Obstacles to obtaining documents and interpreters as well as other problems "combine to undermine the good-faith efforts of even the most committed volunteer lawyers who have many competing pressures from their full-time jobs."
The project also would provide basic legal support services such as access to experts, translators, social workers, mental health professionals and investigators.
The tough part is the money, which the project's authors estimate would require about $6 million annually to provide service to some 1,800 clients per year.
The money would come through "a reliable public funding stream," the report says, noting there are precedents for this, including New York City Council funding for nonprofits serving immigrants and the 2011 funding by New York state to hire 10 new immigration attorneys -- one each at New York City criminal defender borough offices, to ensure defendants know the immigration consequences of a guilty plea.
But the task force also has emphasized a role to be played by private foundations and grants.
Markowitz said the "philanthropic sector could play a critical role in launching the initiative," and establishing the groundwork in which government funding for indigent immigrants would become steady.
"A little by the way of analogy is the way the city has moved into funding institutional defenders in the family court context," he said. "When New Yorkers show up in Family Court, there are now institutional defenders and we are looking for the same kind of movement in the deportation realm."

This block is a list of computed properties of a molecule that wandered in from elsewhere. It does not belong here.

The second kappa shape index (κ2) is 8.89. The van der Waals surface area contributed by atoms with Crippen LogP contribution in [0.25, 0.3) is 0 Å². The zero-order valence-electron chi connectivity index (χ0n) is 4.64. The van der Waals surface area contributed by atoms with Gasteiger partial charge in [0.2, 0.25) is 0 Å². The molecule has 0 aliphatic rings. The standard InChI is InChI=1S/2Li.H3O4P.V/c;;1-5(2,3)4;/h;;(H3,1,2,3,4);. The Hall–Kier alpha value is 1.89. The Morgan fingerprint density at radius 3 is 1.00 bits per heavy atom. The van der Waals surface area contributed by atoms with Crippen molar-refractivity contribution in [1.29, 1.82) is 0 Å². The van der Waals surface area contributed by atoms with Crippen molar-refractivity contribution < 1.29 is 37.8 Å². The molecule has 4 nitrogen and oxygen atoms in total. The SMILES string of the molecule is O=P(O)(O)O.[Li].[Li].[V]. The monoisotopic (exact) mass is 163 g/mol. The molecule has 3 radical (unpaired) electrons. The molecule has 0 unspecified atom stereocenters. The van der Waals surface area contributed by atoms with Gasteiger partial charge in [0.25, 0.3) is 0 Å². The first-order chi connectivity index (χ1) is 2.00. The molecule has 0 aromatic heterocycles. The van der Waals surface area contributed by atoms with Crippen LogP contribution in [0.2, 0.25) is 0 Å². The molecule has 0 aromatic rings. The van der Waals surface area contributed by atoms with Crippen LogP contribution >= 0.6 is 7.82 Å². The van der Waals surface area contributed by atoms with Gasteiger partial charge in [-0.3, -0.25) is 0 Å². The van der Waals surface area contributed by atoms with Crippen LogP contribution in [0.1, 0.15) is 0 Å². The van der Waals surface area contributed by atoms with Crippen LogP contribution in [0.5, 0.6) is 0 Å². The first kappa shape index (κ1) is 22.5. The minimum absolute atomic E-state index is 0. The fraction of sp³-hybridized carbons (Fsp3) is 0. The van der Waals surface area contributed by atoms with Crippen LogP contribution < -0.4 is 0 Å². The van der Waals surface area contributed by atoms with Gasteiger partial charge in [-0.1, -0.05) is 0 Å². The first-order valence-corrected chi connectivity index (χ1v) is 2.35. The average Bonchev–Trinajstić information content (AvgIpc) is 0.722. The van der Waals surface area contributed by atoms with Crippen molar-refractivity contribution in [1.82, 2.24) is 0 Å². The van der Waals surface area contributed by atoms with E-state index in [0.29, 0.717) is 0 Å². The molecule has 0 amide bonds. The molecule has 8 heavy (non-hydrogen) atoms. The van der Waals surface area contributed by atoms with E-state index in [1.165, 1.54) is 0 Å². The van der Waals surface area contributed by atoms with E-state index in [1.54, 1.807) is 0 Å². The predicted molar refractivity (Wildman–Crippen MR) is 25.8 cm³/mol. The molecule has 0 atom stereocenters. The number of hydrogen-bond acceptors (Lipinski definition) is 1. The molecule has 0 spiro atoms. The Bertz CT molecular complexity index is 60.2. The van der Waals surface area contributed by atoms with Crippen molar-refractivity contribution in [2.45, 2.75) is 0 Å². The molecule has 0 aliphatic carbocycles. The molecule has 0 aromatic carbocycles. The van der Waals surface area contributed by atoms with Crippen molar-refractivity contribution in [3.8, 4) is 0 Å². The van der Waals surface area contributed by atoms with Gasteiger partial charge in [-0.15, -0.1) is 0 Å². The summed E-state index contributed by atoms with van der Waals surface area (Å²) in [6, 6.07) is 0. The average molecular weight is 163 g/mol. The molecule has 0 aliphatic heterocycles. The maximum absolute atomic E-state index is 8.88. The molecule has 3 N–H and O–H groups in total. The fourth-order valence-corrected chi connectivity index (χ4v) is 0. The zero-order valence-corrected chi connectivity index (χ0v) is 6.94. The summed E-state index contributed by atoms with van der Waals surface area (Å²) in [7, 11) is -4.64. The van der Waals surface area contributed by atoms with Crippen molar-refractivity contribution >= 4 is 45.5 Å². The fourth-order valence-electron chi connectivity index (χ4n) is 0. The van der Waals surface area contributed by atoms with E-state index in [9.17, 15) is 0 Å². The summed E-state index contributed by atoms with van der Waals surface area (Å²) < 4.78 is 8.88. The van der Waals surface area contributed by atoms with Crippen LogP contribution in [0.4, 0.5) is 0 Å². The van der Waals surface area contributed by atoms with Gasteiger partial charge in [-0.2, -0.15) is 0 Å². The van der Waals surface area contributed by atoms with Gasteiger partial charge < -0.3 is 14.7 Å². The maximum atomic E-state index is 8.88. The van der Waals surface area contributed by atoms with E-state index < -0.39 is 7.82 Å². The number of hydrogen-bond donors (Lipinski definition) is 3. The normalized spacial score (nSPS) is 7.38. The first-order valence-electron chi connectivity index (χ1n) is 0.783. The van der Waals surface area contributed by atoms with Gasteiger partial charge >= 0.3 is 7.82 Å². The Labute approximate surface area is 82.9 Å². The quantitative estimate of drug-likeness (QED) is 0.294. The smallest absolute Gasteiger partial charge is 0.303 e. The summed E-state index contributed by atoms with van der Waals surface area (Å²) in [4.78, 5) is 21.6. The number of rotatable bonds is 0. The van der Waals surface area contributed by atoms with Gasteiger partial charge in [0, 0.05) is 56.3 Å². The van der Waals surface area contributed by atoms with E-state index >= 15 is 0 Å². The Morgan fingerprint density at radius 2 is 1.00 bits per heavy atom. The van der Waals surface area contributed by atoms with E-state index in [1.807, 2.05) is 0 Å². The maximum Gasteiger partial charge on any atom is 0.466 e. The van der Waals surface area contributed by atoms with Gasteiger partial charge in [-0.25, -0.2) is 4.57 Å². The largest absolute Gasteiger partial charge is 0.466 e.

The effort would be overseen and managed by a coordinating organization that would serve as the primary grantee and fiscal agent, determining reimbursement rates, selecting providers, negotiating and awarding subcontracts and coordinating training.
"This proposal recognizes that justice is strained when thousands of New Yorkers each year face banishment from their homes and families and must navigate, without counsel, a legal system our courts describe as 'labyrinthine,'" the report states. "By implementing the Project … we can protect New York families, lessen dependence on government safety net programs, ensure a measure of justice for New York residents, and become a model for other cities and states that value their immigrant communities."
Katzmann emphasized last week the important role that pro bono lawyers have played in helping immigrants facing deportation, but said they only meet a fraction of the demand.